A MAN has been found guilty of carrying out a brutal murder bid in Galashiels by repeatedly stamping on his victim and wounding him with a knife.

Barry Smart, 34, launched the attack on Michael Ledgerwood after the victim arrived at a house in Beech Avenue with another man.

Mr Ledgerwood, 36, said that when he turned up at the address Smart was there with others and "seemed pretty much OK".

But he told the High Court in Edinburgh that at one point he turned round and he was suddenly hit on the back of the head by Smart.

He said: "I went straight to the floor. He started stamping on me. That's when my memory went a wee bit hazy."

Mr Ledgerwood said that Smart was stamping on his head and side during the assault.

"It was about three or four times until I was knocked out. He obviously kept on stamping until I was knocked out. I was lying flat out," he said.

"I can sort of remember someone saying 'he has had enough, he has had enough Barry'."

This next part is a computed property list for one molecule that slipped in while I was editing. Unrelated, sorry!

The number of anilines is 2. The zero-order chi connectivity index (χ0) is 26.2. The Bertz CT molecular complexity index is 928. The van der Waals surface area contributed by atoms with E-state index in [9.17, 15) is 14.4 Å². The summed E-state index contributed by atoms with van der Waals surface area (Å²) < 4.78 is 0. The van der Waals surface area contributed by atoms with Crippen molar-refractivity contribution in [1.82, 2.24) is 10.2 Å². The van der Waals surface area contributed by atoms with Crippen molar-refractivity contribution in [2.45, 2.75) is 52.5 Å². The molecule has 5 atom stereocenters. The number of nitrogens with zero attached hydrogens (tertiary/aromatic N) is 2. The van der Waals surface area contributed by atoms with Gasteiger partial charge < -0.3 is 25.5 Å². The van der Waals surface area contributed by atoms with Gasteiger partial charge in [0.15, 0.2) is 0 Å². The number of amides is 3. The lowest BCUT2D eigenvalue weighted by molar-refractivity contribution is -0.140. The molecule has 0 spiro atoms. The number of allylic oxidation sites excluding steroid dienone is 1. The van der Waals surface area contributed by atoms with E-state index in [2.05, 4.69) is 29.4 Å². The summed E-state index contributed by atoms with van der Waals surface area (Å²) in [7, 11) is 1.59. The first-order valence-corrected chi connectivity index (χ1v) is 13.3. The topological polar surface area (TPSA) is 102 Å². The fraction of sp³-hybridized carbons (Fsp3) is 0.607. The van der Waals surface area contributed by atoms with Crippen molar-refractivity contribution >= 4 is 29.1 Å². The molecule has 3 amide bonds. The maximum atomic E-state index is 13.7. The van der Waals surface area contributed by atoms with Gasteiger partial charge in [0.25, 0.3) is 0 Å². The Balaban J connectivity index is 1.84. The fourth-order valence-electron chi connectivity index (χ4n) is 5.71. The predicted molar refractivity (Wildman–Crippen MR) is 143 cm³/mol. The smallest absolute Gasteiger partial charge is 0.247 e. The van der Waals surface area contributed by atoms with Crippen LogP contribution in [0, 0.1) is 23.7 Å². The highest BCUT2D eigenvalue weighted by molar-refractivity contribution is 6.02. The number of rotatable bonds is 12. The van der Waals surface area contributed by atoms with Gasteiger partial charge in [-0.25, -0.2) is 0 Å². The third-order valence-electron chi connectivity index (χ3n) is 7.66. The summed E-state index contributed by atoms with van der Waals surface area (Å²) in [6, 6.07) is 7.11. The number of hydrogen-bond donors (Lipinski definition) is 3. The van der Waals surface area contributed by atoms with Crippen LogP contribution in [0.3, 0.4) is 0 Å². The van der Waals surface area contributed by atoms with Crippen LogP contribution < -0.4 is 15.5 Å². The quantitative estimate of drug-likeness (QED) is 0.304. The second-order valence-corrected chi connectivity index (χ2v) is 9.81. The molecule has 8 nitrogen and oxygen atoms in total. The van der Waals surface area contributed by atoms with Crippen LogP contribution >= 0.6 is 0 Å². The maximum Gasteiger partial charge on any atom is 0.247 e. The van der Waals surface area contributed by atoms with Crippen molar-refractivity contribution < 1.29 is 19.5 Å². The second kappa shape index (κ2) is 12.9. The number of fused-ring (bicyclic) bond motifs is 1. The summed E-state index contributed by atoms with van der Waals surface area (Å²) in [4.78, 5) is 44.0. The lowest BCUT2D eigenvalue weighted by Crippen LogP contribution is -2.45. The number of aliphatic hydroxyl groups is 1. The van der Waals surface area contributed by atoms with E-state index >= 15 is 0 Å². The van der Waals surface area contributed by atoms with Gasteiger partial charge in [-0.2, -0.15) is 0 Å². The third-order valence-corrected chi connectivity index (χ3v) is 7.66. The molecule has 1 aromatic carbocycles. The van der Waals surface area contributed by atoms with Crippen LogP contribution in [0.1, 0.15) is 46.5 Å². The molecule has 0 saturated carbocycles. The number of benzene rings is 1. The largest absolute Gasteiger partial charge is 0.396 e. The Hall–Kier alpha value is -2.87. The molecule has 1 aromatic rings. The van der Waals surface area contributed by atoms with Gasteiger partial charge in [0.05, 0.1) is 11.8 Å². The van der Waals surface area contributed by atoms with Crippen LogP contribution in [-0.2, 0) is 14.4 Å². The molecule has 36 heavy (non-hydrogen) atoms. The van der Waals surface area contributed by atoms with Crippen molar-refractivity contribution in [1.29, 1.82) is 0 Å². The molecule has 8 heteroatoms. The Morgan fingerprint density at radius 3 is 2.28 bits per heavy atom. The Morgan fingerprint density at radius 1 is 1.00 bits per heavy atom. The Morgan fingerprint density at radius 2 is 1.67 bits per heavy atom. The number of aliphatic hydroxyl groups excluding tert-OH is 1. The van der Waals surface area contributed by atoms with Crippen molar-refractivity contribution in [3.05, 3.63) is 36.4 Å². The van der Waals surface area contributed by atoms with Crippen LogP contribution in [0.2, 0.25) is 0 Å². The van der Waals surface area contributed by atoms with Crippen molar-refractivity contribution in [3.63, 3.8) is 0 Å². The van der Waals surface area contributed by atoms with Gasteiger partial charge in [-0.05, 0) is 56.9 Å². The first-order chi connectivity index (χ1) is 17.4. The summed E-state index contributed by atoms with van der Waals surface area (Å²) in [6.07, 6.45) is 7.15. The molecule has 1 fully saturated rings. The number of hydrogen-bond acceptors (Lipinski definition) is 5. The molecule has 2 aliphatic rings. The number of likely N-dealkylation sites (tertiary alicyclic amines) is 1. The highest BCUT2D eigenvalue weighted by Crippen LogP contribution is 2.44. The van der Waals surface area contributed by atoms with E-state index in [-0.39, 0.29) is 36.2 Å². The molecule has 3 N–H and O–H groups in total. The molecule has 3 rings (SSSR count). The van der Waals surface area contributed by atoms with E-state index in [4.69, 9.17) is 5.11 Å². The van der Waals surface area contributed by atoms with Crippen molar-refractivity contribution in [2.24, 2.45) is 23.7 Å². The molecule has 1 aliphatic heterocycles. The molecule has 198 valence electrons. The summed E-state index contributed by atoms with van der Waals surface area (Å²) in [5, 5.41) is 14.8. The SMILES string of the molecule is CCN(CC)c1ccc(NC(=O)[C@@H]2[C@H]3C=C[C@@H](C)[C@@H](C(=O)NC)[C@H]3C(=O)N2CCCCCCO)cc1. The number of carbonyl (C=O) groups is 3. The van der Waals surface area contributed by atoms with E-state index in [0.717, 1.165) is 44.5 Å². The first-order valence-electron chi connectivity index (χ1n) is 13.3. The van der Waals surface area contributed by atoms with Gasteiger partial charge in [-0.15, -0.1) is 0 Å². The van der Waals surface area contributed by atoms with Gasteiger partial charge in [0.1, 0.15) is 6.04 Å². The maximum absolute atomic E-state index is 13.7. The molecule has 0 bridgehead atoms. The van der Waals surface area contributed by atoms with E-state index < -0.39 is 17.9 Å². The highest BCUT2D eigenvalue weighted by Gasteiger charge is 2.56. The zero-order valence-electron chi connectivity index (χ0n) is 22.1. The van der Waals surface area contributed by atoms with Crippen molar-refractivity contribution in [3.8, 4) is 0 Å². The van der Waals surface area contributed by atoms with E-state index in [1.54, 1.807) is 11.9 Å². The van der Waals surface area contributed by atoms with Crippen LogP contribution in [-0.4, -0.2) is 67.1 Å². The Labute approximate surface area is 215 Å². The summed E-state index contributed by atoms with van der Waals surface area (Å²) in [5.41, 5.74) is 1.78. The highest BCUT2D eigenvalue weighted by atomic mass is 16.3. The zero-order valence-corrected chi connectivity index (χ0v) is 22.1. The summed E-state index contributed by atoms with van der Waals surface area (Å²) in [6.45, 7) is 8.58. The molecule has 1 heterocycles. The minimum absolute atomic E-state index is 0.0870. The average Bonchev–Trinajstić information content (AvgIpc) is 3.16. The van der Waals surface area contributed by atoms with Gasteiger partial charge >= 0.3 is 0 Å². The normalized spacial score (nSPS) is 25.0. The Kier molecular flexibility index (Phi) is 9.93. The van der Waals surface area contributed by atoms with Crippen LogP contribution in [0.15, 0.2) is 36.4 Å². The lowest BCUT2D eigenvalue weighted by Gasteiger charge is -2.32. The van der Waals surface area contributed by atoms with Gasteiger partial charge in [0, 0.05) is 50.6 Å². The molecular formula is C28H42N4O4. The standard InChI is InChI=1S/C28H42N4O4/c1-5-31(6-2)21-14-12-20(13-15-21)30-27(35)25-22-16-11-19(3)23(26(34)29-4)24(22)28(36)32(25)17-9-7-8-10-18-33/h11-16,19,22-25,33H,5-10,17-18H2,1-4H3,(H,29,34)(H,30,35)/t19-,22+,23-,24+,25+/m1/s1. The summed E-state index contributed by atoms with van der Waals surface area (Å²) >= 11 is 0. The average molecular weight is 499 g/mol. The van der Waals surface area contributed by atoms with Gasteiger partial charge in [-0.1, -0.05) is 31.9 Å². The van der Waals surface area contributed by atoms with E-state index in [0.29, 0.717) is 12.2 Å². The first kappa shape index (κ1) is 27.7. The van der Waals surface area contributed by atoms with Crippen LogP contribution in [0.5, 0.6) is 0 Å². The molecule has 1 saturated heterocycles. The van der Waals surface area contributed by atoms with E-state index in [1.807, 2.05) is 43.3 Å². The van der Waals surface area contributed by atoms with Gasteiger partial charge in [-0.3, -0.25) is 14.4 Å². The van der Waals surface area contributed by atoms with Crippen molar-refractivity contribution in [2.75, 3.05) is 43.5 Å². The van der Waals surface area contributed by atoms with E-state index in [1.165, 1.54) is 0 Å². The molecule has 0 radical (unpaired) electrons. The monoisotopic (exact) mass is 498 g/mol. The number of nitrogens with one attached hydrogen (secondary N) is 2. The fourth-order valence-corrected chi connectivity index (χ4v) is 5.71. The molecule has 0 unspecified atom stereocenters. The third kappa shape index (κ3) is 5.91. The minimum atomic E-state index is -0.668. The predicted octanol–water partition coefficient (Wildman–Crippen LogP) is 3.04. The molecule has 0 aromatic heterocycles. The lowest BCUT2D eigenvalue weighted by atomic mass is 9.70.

He said that after the attack he was helped to a car and taken to Borders General Hospital.

Mr Ledgerwood said: "I was really dazed. I knew I had a kicking, but I wasn't aware of my face."

Advocate depute Graeme Jessop asked him what was wrong with his face and he replied: "It had been slashed open twice down my face and my neck across my throat and windpipe."

He said he was transferred to St John's Hospital in Livingston, in West Lothian, and stitches and sutures were put in.

The left hand side of his face is now numb following the attack on him.

Smart had denied attempting to murder Mr Ledgerwood on December 12 last year, but was convicted of the offence by a jury today.

During the assault he repeatedly stamped on his head and body and repeatedly struck him on the head and neck with a knife to his severe injury and to the danger of his life.

Mr Jessop told jurors that forensic science evidence of blood staining on Smart's clothes and shoes contributed to showing that it was Smart who was involved in the assault.

Defence counsel Sean Templeton told the court that Smart had never been to jail before.

Mr Jessop said that Smart did have previous convictions, some from courts in England.

The judge, Lord Woolman, remanded Smart in custody and deferred sentence for the preparation of a background report. 

He is due to be sentenced next month at the High Court in Glasgow.